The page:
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Watch this for insights into chemical equilibrium in industry needed for Higher Chemistry (breathe in, and hold…)

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Have you ever tried yoga? It is all about finding a balance – the point at which your body and your mind are perfectly weighted. Allowing opposing forces to work against each other to keep stable and in control. It is challenging but it is powerful.

Nature seeks balance too – an equilibrium between the forces that are at work. Many would argue that we have upset this balance and that our impact on the natural world needs to be reduced.

Balance is something that chemical reactions try to find too, and by understanding it, and manipulating it, we can make it work to our benefit. Let me show you what I mean…

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Most chemical reactions do not go to completion, for some there will be a very high concentration of products compared to the reactants. For others there will be a noticeable concentration of reactants still remaining. This result is dependent on what we call the equilibrium.

We’ll use the Haber Process as an example. One mole of nitrogen reacts with three moles of hydrogen to form two moles of ammonia. You will be aware of this reaction and its importance in the process of making fertiliser and the huge impact on the agriculture industry.

This reaction is a reversible reaction shown by the arrows going both ways in the chemical equation. At the start there will be 100% reactants and 0% products, but as reaction proceeds the percentage of reactants decrease while the products increase until they reach a point where the concentration remains constant. At this point the rate of the forward reaction is equal to the rate of the reverse reaction. While it may look like the reaction has finished, the forward reaction and the reverse reaction are constantly occurring indefinitely. A balance has been struck.

Henry Louis Le Chatelier studied the equilibrium and what happened when it was disturbed. He stated the principle that ‘if a dynamic equilibrium is disturbed by changing the conditions, the position of equilibrium moves to counteract the change.’

In industry, an aim is to have a high percentage yield of product so that the reaction is effective and produces good profit for the company. There are three ways that you need to be aware of in how we can manipulate a reaction equilibrium to make this happen.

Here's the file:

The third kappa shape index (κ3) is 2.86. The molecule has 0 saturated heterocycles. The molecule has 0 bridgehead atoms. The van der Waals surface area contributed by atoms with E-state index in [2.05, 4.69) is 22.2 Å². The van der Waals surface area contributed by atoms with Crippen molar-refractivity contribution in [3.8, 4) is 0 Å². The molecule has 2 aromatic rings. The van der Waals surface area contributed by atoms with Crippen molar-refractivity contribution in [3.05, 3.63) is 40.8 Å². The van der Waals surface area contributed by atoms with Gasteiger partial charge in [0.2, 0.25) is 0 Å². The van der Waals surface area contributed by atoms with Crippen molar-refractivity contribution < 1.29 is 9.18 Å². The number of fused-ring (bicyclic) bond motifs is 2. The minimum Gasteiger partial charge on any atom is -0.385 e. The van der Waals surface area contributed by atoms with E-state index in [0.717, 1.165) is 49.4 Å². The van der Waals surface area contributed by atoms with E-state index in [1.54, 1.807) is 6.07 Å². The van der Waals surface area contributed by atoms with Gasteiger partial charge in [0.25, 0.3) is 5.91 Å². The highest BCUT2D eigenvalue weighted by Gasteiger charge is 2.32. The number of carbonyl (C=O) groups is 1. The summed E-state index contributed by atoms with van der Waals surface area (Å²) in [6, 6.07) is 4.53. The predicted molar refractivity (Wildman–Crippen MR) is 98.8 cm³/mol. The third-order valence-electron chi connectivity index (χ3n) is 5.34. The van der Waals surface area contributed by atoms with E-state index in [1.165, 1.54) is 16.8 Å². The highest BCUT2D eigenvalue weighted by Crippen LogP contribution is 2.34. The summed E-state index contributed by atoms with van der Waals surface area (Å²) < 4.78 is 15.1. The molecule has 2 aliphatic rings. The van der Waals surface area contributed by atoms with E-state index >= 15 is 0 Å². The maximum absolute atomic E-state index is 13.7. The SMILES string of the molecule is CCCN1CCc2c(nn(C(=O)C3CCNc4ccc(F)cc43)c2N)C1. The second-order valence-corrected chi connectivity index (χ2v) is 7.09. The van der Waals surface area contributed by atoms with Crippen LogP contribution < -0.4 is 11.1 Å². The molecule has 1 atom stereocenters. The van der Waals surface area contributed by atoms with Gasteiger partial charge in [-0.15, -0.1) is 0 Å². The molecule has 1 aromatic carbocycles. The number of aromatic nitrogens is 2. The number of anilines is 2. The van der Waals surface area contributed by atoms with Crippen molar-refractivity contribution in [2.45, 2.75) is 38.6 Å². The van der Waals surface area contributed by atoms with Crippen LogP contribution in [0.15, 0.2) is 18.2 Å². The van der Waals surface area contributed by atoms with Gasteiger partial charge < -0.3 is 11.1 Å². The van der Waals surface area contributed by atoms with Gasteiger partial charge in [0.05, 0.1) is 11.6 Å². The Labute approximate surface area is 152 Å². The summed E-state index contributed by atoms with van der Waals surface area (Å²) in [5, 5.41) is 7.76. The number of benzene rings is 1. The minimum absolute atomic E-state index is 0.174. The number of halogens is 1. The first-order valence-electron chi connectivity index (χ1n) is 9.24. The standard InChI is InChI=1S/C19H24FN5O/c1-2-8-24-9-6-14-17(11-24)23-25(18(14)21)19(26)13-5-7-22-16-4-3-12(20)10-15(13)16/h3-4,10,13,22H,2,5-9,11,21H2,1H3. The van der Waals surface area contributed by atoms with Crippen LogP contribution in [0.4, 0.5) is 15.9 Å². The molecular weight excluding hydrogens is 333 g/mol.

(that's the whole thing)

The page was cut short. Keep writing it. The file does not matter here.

First of all there is concentration. Referring to the Haber process, if we were to remove the ammonia being produced then the equilibrium would shift towards the right, towards the products, increasing the yield of product being made. Or if we added more hydrogen, the equilibrium would again shift to the right to counteract this and make more product.

Secondly there is temperature. The Haber Process is run at about 400 to 450oC. This temperature is a compromise between shifting the equilibrium to the right and the rate of the reaction. When increasing the temperature of a reaction at equilibrium, the equilibrium will shift towards the endothermic direction. The forward reaction for the Haber process is exothermic, so an increase in temperature would favour the reverse reaction. The opposite is true; however, we can’t have too low a temperature to favour the exothermic forward reaction as the rate would be too slow. Therefore, a balance has to be made.

Finally, there is pressure. This only refers to substances in the gaseous state and will only affect an equilibrium where there are different number of gaseous moles on each side of the reaction. With the Haber process there is a total of 4 moles on the left and 2 moles on the right. The equilibrium counteracts a high pressure by shifting to the side where there are fewer molecules to relieve the stress. In this case, a high pressure would shift the equilibrium to the right increasing the product yield of ammonia.

There are times in life to find a balance but there are also times to distort the balance.

Understanding the chemical equilibrium comes through practising with different reactions and changing the conditions – understand what changes the balance, and why.

And if you get the chance, give yoga a shot. It might just help with your balance as well as your chemistry.

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